Home Equity Interest – Deductible or Not?

The new federal tax law created a lot of confusion over whether mortgage interest on home equity loans and lines of credit are still deductible, and the Internal Revenue Service is getting a lot of questions from taxpayers and tax professionals alike. The IRS finally came out with additional guidance, confirming that the majority of taxpayers will still be able to deduct mortgage interest paid on home equity loans and lines of credit, subject to a few restrictions.

The Tax Cuts and Jobs Act of 2017, enacted December 22, 2017, specifically suspended interest paid on home equity lines of credit and home equity loans until 2026… UNLESS the proceeds are used to buy, build or substantially improve the taxpayer’s home that secures the loan. Under the new law, interest on a home equity loan used to build an addition or to improve the home is typically deductible, while interest on the same loan used to pay personal living expenses, such as student loans and credit card debt, is not. As under the new law, the loan must be secured by the taxpayer’s main home or second home, not to exceed the cost of the home and meet other requirements

 

There are also other limitations, such as a combined loan balance limit. Beginning in 2018, only interest paid on $750,000 of qualified residence loans (for taxpayers filing jointly) may be deductible. This limit is reduced to $375,000 for taxpayers filing a single return, and is in place for home acquisition indebtedness obtained after December 16, 2017.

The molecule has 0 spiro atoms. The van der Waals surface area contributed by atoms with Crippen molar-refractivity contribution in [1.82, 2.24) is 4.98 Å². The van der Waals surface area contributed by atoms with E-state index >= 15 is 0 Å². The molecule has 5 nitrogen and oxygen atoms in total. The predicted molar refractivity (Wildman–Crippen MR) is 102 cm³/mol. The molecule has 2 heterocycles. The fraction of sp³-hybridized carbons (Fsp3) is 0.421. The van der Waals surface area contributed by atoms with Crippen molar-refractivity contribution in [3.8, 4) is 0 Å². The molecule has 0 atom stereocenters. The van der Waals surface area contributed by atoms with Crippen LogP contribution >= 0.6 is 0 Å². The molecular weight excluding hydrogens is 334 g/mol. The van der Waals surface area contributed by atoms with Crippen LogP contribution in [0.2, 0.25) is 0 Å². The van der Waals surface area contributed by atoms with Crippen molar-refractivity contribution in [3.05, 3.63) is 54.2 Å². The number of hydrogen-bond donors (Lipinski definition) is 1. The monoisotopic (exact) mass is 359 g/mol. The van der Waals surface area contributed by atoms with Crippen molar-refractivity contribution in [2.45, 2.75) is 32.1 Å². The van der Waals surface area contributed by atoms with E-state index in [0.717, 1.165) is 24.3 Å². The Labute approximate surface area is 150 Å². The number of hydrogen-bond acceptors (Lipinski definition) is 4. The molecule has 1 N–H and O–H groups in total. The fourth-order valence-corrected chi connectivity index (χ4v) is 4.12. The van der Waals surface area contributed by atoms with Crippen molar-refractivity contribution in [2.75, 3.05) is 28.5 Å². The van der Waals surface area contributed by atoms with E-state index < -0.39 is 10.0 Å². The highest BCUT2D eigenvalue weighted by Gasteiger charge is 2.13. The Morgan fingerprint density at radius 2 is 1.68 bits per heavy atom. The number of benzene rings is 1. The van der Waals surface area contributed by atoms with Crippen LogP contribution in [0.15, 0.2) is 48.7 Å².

The IRS even provided clarifying guidance and some examples:

Example 1: In January 2018, a taxpayer takes out a $500,000 mortgage to purchase a main home with a fair market value of $800,000.  In February 2018, the taxpayer takes out a $250,000 home equity loan to put an addition on the main home. Both loans are secured by the main home and the total does not exceed the cost of the home. Because the total amount of both loans does not exceed $750,000, all of the interest paid on the loans is deducible. However, if the taxpayer used the home equity loan proceeds for personal expenses, such as paying off student loans and credit cards, then the interest on the home equity loan would not be deductible.

Example 2: In January 2018, a taxpayer takes out a $500,000 mortgage to purchase a main home.  The loan is secured by the main home. In February 2018, the taxpayer takes out a $250,000 loan to purchase a vacation home. The loan is secured by the vacation home.  Because the total amount of both mortgages does not exceed $750,000, all of the interest paid on both mortgages is deductible. However, if the taxpayer took out a $250,000 home equity loan on the main home to purchase the vacation home, then the interest on the home equity loan would not be deductible.

Example 3: In January 2018, a taxpayer takes out a $500,000 mortgage to purchase a main home.  The loan is secured by the main home. In February 2018, the taxpayer takes out a $500,000 loan to purchase a vacation home. The loan is secured by the vacation home.  Because the total amount of both mortgages exceeds $750,000, not all of the interest paid on the mortgages is deductible. A percentage of the total interest paid is deductible (see Publication 936).

Posted by JitLeeBillings

Leave a Reply